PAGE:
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Secretary of State's Papers
 (1601)
Besiegers of Colchester (1648)
The siege of Colchester was one of the most severe of the Civil War, and lasted from 14 June to 28 August 1648. Kent and Essex Royalists on their way into Norfolk and Suffolk turned aside into Colchester, hoping to get recruits there. Fairfax pursued from his headquarters in London, and when on 12 June he appeared with 5,000 men they were obliged to make hasty preparations for defence. The town was ill-fitted to stand a siege, and the 4,000 Royalist troops were most of them newly levied and ill-armed, but after a repulse on 14 June 14, Fairfax realized that a long siege was inevitable, and busied himself with raising forts to completely isolate the town. On 2 July the work of circumvallation was finished, and though meeting with fierce resistance, Fairfax gained post after post. Early in August famine added to the misery of the besieged, and the citizens began to clamour for surrender. On 19 August, Norwich, the Royalist leader, asked for terms; negotiations went on for some days, and finally on 28 August, Fairfax occupied the town. Three of the Royalist leaders were shot, and the soldiers were sent to labour in the West Indies, or to enforced military service under the Venetian Republic. The townsmen were made to pay a heavy fine. These accounts list disbursements to workmen digging the fortifications and to artificers, soldiers and officers involved in the siege. The total sum paid was about 1,695.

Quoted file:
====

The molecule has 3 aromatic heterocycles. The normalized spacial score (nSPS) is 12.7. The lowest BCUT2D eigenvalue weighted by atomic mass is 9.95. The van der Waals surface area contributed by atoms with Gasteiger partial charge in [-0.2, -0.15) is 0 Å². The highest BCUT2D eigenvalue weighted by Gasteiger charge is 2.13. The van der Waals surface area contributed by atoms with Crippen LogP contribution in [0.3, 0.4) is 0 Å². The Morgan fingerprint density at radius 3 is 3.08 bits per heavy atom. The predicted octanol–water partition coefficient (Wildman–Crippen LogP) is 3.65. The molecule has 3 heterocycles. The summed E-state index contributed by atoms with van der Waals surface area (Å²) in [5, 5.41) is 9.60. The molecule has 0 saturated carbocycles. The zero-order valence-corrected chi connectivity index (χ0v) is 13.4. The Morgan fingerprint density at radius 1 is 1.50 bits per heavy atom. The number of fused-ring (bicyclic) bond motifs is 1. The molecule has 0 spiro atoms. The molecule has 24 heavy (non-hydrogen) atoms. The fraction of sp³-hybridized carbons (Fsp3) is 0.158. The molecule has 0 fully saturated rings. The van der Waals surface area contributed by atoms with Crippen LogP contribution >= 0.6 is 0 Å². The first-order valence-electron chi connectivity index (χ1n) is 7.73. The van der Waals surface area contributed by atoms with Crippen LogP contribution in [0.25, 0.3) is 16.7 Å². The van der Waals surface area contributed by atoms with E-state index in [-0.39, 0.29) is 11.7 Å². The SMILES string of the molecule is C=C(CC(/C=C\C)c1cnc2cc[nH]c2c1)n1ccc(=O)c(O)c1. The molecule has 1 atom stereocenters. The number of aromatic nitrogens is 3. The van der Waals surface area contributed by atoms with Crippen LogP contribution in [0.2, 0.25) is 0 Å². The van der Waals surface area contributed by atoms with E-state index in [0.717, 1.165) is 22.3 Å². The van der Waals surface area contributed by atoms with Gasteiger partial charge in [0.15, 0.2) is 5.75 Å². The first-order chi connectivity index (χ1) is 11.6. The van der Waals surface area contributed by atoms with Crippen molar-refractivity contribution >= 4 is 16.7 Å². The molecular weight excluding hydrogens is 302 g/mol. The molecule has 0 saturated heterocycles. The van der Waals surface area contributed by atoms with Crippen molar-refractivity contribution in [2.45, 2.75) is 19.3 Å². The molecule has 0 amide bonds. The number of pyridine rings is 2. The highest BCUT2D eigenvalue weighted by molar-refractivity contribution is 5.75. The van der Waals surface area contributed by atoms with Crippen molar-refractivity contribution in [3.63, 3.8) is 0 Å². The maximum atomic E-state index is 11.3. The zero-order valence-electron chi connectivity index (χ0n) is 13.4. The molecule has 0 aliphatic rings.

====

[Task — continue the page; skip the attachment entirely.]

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Besiegers of Colchester
 (1648)
Licences for marriages in southern England (1632-1714)